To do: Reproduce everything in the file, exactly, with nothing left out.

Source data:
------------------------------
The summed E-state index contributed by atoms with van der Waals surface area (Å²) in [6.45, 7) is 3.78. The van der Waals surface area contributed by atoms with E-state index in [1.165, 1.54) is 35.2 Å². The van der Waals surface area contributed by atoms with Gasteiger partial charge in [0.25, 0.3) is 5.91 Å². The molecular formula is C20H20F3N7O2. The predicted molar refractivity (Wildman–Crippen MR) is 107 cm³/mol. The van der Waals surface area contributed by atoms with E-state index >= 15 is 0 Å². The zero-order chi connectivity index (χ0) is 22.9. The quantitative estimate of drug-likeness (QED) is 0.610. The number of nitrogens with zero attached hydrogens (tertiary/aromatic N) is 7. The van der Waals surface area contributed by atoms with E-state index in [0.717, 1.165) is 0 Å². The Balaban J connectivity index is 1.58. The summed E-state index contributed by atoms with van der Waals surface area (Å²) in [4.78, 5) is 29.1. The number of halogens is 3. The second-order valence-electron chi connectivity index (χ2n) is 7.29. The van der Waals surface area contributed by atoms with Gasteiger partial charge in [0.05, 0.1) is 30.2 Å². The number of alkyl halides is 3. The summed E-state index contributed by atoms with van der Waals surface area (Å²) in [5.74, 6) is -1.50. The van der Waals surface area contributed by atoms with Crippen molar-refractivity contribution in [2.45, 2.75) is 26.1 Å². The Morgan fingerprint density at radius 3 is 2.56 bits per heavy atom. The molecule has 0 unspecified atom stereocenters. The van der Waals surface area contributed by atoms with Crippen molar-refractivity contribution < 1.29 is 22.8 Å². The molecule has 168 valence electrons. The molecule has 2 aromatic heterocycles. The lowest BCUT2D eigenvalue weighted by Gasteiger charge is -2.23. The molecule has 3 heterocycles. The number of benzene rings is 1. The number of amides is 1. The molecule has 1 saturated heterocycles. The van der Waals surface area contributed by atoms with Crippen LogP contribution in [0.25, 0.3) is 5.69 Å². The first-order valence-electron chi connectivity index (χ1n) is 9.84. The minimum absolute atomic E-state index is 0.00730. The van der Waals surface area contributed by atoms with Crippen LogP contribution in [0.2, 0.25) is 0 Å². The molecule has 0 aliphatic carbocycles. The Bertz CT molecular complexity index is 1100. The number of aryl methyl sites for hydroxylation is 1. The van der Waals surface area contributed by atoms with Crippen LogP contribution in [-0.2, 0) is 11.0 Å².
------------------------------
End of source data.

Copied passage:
The summed E-state index contributed by atoms with van der Waals surface area (Å²) in [6.45, 7) is 3.78. The van der Waals surface area contributed by atoms with E-state index in [1.165, 1.54) is 35.2 Å². The van der Waals surface area contributed by atoms with Gasteiger partial charge in [0.25, 0.3) is 5.91 Å². The molecular formula is C20H20F3N7O2. The predicted molar refractivity (Wildman–Crippen MR) is 107 cm³/mol. The van der Waals surface area contributed by atoms with E-state index >= 15 is 0 Å². The zero-order chi connectivity index (χ0) is 22.9. The quantitative estimate of drug-likeness (QED) is 0.610. The number of nitrogens with zero attached hydrogens (tertiary/aromatic N) is 7. The van der Waals surface area contributed by atoms with E-state index in [0.717, 1.165) is 0 Å². The Balaban J connectivity index is 1.58. The summed E-state index contributed by atoms with van der Waals surface area (Å²) in [4.78, 5) is 29.1. The number of halogens is 3. The second-order valence-electron chi connectivity index (χ2n) is 7.29. The van der Waals surface area contributed by atoms with Gasteiger partial charge in [0.05, 0.1) is 30.2 Å². The number of alkyl halides is 3. The summed E-state index contributed by atoms with van der Waals surface area (Å²) in [5.74, 6) is -1.50. The van der Waals surface area contributed by atoms with Crippen molar-refractivity contribution in [2.45, 2.75) is 26.1 Å². The Morgan fingerprint density at radius 3 is 2.56 bits per heavy atom. The molecule has 0 unspecified atom stereocenters. The van der Waals surface area contributed by atoms with Crippen molar-refractivity contribution < 1.29 is 22.8 Å². The molecule has 168 valence electrons. The molecule has 2 aromatic heterocycles. The lowest BCUT2D eigenvalue weighted by Gasteiger charge is -2.23. The molecule has 3 heterocycles. The number of benzene rings is 1. The number of amides is 1. The molecule has 1 saturated heterocycles. The van der Waals surface area contributed by atoms with Crippen LogP contribution in [0.25, 0.3) is 5.69 Å². The first-order valence-electron chi connectivity index (χ1n) is 9.84. The minimum absolute atomic E-state index is 0.00730. The van der Waals surface area contributed by atoms with Crippen LogP contribution in [0.2, 0.25) is 0 Å². The molecule has 0 aliphatic carbocycles. The Bertz CT molecular complexity index is 1100. The number of aryl methyl sites for hydroxylation is 1. The van der Waals surface area contributed by atoms with Crippen LogP contribution in [-0.2, 0) is 11.0 Å².